Review: ‘Migration’

Heart And Charm Only Carry Illumination's Formulaic Duck Family Comedy So High

Illumination has already had a huge 2023. The Super Mario Bros. Movie, a collaboration with video game giant Nintendo, is behind only Barbie among the highest-grossing films of the year. That’s not a bad place to be. While the lucrative studio has several hit franchises; Despicable Me, Sing, The Secret Life of Pets, and of course, Minions, it’s always tough to launch something new and original in the highly competitive all-ages space. Migration, the story of a family of ducks on a mishap-laden journey to Jamaica for the winter, is slightly different from the Illumination norm both in the approach to animation and the story, which leans less on broad humor and more on family dynamics.

The result is that Migration is less funny than other Illumination films, lacking quite as much of the goofy humor we are so accustomed to. But it’s also something that parents might not groan at having to watch with their kids quite as much. I’ll just say at the screening I attended, kids were having an absolute blast with the fine feathered adventure, boasting big colors and high-flying sights, and adults seemed to like it, as well.

Credit for Migration‘s maturer material has to go to two places: screenwriter Mike White, known for penning the HBO series The White Lotus, and a slew of other adult-leaning films such as The Good Girl and Year of the Dog. But also director Benjamin Renner, the French filmmaker behind 2012’s beautiful Ernest & Celestine, whose experience with hand-drawn animation leads to a brand new style never utilized by Illumination before. This is a slightly more realistic ‘toon visually, fitting for a story that emphasizes natural environments and the changing of seasons.

The story is pretty formulaic and easy to figure out right from the start. The Mallards live a life of quiet comfort and familiarity in their pond. But with that familiarity also comes boredom. The Mallard patriarch, Mack (Kumail Nanjiani) is a helicopter dad perfectly okay with never venturing away from the comforts of home. His wife, Pam (Elizabeth Banks), loves her timid husband but years for more. So do their kids, teenager Dax (Casper Jennings) and duckling Gwen (Tresi Gazal), who get stirred up for adventure when they encounter a migrating flock of birds (with a cute daughter Dax takes a liking to) on their way to Jamaica to wait out the winter cold. When it becomes clear to Mack that his fear of the outside world could cost him his family, and that he might start to turn into his fat, ornery, equally-terrified Uncle Dan (Danny DeVito), he packs up the clan for the road trip of a lifetime. Er, sky trip?

For poor Mack, whose only concern is keeping his kids safe, the world is full of dangers at every turn. The film takes a turn to horror when they encounter a fearsome heron (Carol Kane), not quite as odd as Hayao Miyazaki’s in The Boy and the Heron, but scary nonetheless. Passing through New York City, the family runs afoul (a fowl?) of, what else, a gang of pigeons led by Chump (Awkwafina), who are reluctant to share the sandwich spoils left behind by messy humans. Speaking of which, people are always a threat and that includes a chef who keeps his prized parrot Delroy (Keegan-Michael Key) locked away, and has a fondness for cooking up duck a l’orange. The Mallards would make an exquisite meal, if he can catch them. White also introduces a preachy yogic leader (David Mitchell) at a free-range duck farm built like an amusement park.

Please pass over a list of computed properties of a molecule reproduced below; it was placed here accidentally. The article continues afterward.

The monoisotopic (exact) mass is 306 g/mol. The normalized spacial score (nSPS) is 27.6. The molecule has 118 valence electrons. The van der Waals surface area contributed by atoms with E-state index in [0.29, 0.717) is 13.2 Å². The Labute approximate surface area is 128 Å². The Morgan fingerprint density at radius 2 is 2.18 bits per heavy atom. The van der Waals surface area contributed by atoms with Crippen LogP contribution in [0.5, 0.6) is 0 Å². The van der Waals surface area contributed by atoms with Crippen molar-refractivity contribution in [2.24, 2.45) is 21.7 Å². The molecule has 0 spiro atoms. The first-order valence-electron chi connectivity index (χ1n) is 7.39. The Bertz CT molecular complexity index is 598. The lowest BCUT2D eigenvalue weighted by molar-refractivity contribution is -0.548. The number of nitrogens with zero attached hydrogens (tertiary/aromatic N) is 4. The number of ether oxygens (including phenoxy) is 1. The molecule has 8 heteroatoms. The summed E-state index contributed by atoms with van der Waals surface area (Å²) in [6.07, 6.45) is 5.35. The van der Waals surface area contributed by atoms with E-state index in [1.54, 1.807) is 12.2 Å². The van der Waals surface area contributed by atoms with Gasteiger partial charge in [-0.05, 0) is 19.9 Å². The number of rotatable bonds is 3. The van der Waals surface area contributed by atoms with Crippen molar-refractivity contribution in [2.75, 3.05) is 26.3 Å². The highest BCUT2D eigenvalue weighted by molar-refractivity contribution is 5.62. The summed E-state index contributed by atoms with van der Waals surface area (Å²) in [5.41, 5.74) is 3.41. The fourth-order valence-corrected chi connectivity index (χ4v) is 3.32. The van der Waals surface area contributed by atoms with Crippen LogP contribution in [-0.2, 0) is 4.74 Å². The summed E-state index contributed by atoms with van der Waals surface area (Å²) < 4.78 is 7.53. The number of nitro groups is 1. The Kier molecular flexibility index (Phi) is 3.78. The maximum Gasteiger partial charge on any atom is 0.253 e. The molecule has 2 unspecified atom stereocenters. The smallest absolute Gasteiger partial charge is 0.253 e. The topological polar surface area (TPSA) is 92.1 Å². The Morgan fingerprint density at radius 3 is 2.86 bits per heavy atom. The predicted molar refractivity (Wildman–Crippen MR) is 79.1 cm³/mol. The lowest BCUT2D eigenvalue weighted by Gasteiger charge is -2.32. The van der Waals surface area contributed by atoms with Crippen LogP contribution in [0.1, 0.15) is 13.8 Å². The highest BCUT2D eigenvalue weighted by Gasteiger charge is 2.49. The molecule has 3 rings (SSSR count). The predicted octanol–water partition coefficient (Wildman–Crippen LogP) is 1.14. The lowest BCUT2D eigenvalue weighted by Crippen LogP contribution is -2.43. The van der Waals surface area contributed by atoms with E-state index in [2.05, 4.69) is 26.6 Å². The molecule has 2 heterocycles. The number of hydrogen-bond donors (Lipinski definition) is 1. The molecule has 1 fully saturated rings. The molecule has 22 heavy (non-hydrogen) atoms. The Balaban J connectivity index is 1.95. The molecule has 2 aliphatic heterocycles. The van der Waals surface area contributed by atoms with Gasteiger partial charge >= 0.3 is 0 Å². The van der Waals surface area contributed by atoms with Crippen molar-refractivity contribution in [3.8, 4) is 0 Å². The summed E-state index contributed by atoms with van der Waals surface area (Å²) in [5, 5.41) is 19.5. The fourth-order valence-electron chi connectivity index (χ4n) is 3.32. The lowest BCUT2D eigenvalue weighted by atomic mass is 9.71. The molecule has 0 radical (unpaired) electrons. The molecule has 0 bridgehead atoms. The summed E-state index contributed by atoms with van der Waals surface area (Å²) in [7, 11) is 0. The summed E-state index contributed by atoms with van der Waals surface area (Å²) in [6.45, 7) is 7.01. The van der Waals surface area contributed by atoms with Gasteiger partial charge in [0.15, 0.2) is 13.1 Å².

Despite the obvious path of its story, Migration does a good job of developing the family’s relationships and finding humor in them, such as Gwen’s reliance on her big bro and teary-eyed manipulation of Uncle Dan, while also expanding their knowledge of the world around them. This is a “bird out of water” story for the most part, with Mack also learning to be brave enough to trust his kids to figure stuff out on their own. In a way, it’s good to know where everything is going because it doesn’t hinder the film’s trajectory. There’s no need to stop so lessons can be explained ad nauseam or in an insulting way. At the same time, Migration doesn’t pack many surprises, either, and so can only fly so far.

Migration opens in theaters on December 22nd.


Travis Hopson
Travis Hopson has been reviewing movies before he even knew there was such a thing. Having grown up on a combination of bad '80s movies, pro wrestling, comic books, and hip-hop, Travis is uniquely positioned to geek out on just about everything under the sun. A vampire who walks during the day and refuses to sleep, Travis is the co-creator and lead writer for Punch Drunk Critics. He is also a contributor to Good Morning Washington, WBAL Morning News, and WETA Around Town. In the five minutes a day he's not working, Travis is also a voice actor, podcaster, and Twitch gamer. Travis is a voting member of the Critics Choice Association (CCA), Washington DC Area Film Critics Association (WAFCA), and Late Night programmer for the Lakefront Film Festival.
review-migrationIllumination has already had a huge 2023. The Super Mario Bros. Movie, a collaboration with video game giant Nintendo, is behind only Barbie among the highest-grossing films of the year. That's not a bad place to be. While the lucrative studio has several hit...